girls in the bandThe Girls in the Band” (2014)

This film tells the poignant, untold stories of female jazz and big band instrumentalists from the late 1930s to the present day. The challenges faced by these talented women provide a glimpse into decades of racism and sexism in America.

standing in the shadows of motownStanding in the Shadows of Motown” (2002)

Director Paul Justman’s music-infused documentary chronicles the reunion of the Funk Brothers — the anonymous backup group that from 1959 to 1972 provided the music for nearly every hit produced by Berry Gordy’s famous Motown Records.

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Reader Review: Star Island

June 23, 2015

Editor’s note: The following review is by a library patron and contributed as part of this year’s Adult Summer Reading program. Want to submit reviews of your own? Sign up and get started today!

Book cover for Star Island by Carl HiaasenStar Island” is about the underbelly of showbiz, the paparazzo and big money land investments that contribute to destroying the natural environment of Florida, to speak in general terms. Hiaasen’s hero who appears in many of his books (Skink or Captain or former Governor of Florida – showing himself in his normal ragged, dirty trench coat, braided beard, bald head), tries to right the wrongs of society as well as continue with his mission of saving the Everglades and Florida’s natural habitat. The twisted, intriguing story is based around a young singer who can’t carry a tune and her exciting life as an addict in habitual need of upscale recovery centers. I liked the intricate weavings of the various characters’ lives and the extensive epilogue at the end.

Three words that describe this book: Celebrities, intricate, energy

You might want to pick this book up if: you enjoy a very good story, books about a chivalrous knight dressed up as a giant body guard with a weed whacker in place of one of his hands, and a swamp monster type homeless looking man. Carl Hiaasen, my current favorite author, weaves a really good, complicated, satirical story with amazing insight into the workings or the not-so-well workings of society, government and human nature, especially in Florida.

-Pam

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(Anti)Superheroes

June 22, 2015

Book cover for The Dark Knight ReturnsThe superhero. The origin story, the nemesis, the team up, the world-saving, etc. Oh, and the reboot. Never forget the reboot. We’ve seen it before, and we’ll see it again. The superhero is an enduring trope that has permeated pop-culture. Inevitably, writers and artists started creating comics that critique, satirize and subvert the idea of the superhero. What might have started as efforts to tell a new story in a well-worn genre morphed into creative examinations of the concept of the superhero. Despite any high-minded genre dissections, the basic thrill of superhero stories is in these titles. These creators work in the genre because they ultimately love it, warts and all.

In 1986 two series premiered which are now touchstones for the re-imagining of the superhero story: Watchmen, and The Dark Knight Returns. The Dark Knight Returns by Frank Miller tells the story of a 55-year-old Bruce Wayne who must return from retirement (spoiler alert!) as Batman. Gotham has turned into a bit of a dystopian nightmare in the 10 years since Batman retired. Batman is not so nice and not very stable. His reemergence brings some of his arch rivals out of retirement as well, which adds to the chaos in Gotham. In addition to being a different take on an iconic character, “The Dark Knight Returns” satirizes the media and political atmosphere of the 1980s.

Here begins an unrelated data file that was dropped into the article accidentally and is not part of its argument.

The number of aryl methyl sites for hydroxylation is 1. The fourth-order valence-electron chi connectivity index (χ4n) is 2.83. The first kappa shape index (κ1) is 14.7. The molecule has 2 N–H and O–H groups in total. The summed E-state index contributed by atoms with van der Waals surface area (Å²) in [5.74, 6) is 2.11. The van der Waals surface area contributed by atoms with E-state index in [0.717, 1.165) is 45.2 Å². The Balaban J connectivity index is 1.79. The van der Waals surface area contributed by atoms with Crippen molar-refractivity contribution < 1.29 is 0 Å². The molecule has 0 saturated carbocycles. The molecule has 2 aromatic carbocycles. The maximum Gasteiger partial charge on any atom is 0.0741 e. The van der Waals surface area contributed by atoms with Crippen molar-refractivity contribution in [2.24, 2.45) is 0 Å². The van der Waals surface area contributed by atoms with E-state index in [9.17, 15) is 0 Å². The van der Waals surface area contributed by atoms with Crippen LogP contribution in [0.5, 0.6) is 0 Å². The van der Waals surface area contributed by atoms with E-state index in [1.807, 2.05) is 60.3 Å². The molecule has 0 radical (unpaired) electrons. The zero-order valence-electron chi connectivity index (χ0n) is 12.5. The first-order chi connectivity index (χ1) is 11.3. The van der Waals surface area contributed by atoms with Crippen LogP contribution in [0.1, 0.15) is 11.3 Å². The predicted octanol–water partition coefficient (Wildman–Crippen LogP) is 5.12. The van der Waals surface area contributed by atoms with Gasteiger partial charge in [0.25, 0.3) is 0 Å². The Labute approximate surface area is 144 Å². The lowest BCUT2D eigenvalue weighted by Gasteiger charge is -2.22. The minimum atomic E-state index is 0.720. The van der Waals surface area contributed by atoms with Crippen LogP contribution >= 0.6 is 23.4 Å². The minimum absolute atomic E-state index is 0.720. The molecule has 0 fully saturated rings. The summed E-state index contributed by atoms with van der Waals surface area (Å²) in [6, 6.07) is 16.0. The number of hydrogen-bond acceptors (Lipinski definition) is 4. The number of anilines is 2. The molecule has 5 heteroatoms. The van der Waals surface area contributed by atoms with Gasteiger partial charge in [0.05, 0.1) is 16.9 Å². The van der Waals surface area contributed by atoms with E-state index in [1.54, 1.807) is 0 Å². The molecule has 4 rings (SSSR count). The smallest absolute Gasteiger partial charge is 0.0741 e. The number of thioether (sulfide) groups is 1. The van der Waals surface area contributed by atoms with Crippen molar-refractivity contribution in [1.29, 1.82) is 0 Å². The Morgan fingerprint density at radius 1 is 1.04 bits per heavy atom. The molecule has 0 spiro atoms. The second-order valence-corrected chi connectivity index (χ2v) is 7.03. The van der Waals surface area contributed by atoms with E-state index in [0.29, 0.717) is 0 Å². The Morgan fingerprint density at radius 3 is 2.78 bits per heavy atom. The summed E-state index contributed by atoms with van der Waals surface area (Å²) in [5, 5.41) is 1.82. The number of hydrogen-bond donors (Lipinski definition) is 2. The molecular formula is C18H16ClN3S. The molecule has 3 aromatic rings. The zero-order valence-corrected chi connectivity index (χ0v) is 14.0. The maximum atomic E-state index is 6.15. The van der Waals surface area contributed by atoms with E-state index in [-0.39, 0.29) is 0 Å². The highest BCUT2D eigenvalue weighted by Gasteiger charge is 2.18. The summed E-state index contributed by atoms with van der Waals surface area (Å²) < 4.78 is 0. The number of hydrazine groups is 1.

Cover for The Watchmen graphic novelWatchmen by Alan Moore and Dave Gibbons also offers a critique of the 1980s, specifically the Cold War hysteria of the time. It examines political themes buried in comics, such as the line between vigilantism and fascism, and what a government might really do with superpowered beings. Moore’s original idea started as a murder mystery involving characters from Charlton Comics, which DC Comics had just purchased. Although Moore was persuaded to create original characters for the story, it maintained it’s very meta take on comics, what Gibbons referred to as “a comic about comics.”

An unfortunate trend followed the success of Watchmen and The Dark Knight Returns. Many comics appeared that tried to replicate their success with darker, more violent superhero stories, but they lacked the substance that made those comics lasting works. However, some darker comics followed whose quality is comparable.

The series Marshal Law by Pat Mills and Kevin O’Neill first appeared in October 1987, when the final issue of Watchmen was published. It’s a darkly satirical story where the superheros are misguided government experiments and shell-shocked war vets wreaking havoc in a crumbling San Francisco, now called “San Futuro.” Marshal Law is a legally sanctioned superhero hunter (“I’m a hero hunter. I hunt heroes. Haven’t found any yet,” is his tag line). He’s trying to round up all the rogue heroes to make the city safer. From superheros.

Cover for the graphic novel The BoysThe Boys by Garth Ennis also deals with out-of-control superheros with a dark, satirical tone. In this case the superheros are an amoral and entitled variety that play a public role as “heroes” while in reality show a complete disregard for others. The Boys are a CIA-backed group who have lost loved ones, or otherwise had their lives ruined, by the negligence and misbehavior of superheroes. They are given injections of the same compound that creates superheroes and tasked with holding the “‘supes” accountable. They do so with a vengeance.

The series Irredeemable and Incorruptible by Mark Waid tell two sides to the same story. Irredeemable is the story of Plutonian, a god-like superhero from another world (like Superman) who loses it. He lays waste to much of the world, and the survivors live in terror of him. The story traces the cause of his meltdown, while also following the uphill battle surviving superheros have in their attempt to stop the most powerful being on Earth.